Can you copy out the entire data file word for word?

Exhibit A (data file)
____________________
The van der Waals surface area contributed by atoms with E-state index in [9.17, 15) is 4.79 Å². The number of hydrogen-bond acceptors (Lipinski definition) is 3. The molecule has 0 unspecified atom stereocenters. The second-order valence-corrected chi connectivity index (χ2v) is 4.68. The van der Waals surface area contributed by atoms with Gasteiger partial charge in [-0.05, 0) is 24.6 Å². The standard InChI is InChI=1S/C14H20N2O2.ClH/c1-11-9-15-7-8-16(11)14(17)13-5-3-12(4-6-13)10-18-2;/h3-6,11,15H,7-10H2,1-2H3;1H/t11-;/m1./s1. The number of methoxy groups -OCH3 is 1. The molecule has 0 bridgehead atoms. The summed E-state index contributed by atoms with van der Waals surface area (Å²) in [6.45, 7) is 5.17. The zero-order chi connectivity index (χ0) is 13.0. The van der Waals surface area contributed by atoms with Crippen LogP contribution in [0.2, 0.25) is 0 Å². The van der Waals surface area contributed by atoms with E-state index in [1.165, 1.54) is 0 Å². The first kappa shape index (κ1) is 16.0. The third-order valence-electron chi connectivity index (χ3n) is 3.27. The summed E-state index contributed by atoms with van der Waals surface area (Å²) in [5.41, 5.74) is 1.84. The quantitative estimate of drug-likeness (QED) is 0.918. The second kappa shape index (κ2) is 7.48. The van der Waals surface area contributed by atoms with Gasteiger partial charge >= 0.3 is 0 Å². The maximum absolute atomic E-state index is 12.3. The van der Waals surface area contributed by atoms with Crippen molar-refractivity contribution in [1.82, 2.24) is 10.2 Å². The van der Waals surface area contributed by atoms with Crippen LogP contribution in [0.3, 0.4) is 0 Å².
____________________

The van der Waals surface area contributed by atoms with E-state index in [9.17, 15) is 4.79 Å². The number of hydrogen-bond acceptors (Lipinski definition) is 3. The molecule has 0 unspecified atom stereocenters. The second-order valence-corrected chi connectivity index (χ2v) is 4.68. The van der Waals surface area contributed by atoms with Gasteiger partial charge in [-0.05, 0) is 24.6 Å². The standard InChI is InChI=1S/C14H20N2O2.ClH/c1-11-9-15-7-8-16(11)14(17)13-5-3-12(4-6-13)10-18-2;/h3-6,11,15H,7-10H2,1-2H3;1H/t11-;/m1./s1. The number of methoxy groups -OCH3 is 1. The molecule has 0 bridgehead atoms. The summed E-state index contributed by atoms with van der Waals surface area (Å²) in [6.45, 7) is 5.17. The zero-order chi connectivity index (χ0) is 13.0. The van der Waals surface area contributed by atoms with Crippen LogP contribution in [0.2, 0.25) is 0 Å². The van der Waals surface area contributed by atoms with E-state index in [1.165, 1.54) is 0 Å². The first kappa shape index (κ1) is 16.0. The third-order valence-electron chi connectivity index (χ3n) is 3.27. The summed E-state index contributed by atoms with van der Waals surface area (Å²) in [5.41, 5.74) is 1.84. The quantitative estimate of drug-likeness (QED) is 0.918. The second kappa shape index (κ2) is 7.48. The van der Waals surface area contributed by atoms with Gasteiger partial charge >= 0.3 is 0 Å². The maximum absolute atomic E-state index is 12.3. The van der Waals surface area contributed by atoms with Crippen molar-refractivity contribution in [1.82, 2.24) is 10.2 Å². The van der Waals surface area contributed by atoms with Crippen LogP contribution in [0.3, 0.4) is 0 Å².